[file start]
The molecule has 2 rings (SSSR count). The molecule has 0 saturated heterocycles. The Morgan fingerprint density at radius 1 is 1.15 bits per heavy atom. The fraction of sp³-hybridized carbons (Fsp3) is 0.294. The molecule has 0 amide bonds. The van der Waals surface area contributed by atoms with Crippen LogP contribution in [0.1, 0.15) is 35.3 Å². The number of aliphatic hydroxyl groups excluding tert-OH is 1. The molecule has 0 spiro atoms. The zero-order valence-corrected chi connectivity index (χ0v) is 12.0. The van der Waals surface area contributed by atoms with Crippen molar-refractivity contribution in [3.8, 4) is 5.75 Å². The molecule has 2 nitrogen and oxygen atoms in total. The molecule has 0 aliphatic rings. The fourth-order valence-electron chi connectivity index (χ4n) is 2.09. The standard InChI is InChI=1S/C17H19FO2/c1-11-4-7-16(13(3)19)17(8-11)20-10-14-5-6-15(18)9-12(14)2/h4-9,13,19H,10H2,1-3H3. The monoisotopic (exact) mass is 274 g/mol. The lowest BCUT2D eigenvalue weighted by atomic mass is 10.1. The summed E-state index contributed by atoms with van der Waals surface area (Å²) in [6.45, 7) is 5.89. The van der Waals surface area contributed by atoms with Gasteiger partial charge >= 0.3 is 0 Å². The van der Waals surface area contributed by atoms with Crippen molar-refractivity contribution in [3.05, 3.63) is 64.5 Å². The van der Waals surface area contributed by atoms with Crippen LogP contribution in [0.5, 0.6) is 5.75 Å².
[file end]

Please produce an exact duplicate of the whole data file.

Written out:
The molecule has 2 rings (SSSR count). The molecule has 0 saturated heterocycles. The Morgan fingerprint density at radius 1 is 1.15 bits per heavy atom. The fraction of sp³-hybridized carbons (Fsp3) is 0.294. The molecule has 0 amide bonds. The van der Waals surface area contributed by atoms with Crippen LogP contribution in [0.1, 0.15) is 35.3 Å². The number of aliphatic hydroxyl groups excluding tert-OH is 1. The molecule has 0 spiro atoms. The zero-order valence-corrected chi connectivity index (χ0v) is 12.0. The van der Waals surface area contributed by atoms with Crippen molar-refractivity contribution in [3.8, 4) is 5.75 Å². The molecule has 2 nitrogen and oxygen atoms in total. The molecule has 0 aliphatic rings. The fourth-order valence-electron chi connectivity index (χ4n) is 2.09. The standard InChI is InChI=1S/C17H19FO2/c1-11-4-7-16(13(3)19)17(8-11)20-10-14-5-6-15(18)9-12(14)2/h4-9,13,19H,10H2,1-3H3. The monoisotopic (exact) mass is 274 g/mol. The lowest BCUT2D eigenvalue weighted by atomic mass is 10.1. The summed E-state index contributed by atoms with van der Waals surface area (Å²) in [6.45, 7) is 5.89. The van der Waals surface area contributed by atoms with Gasteiger partial charge >= 0.3 is 0 Å². The van der Waals surface area contributed by atoms with Crippen molar-refractivity contribution in [3.05, 3.63) is 64.5 Å². The van der Waals surface area contributed by atoms with Crippen LogP contribution in [0.5, 0.6) is 5.75 Å².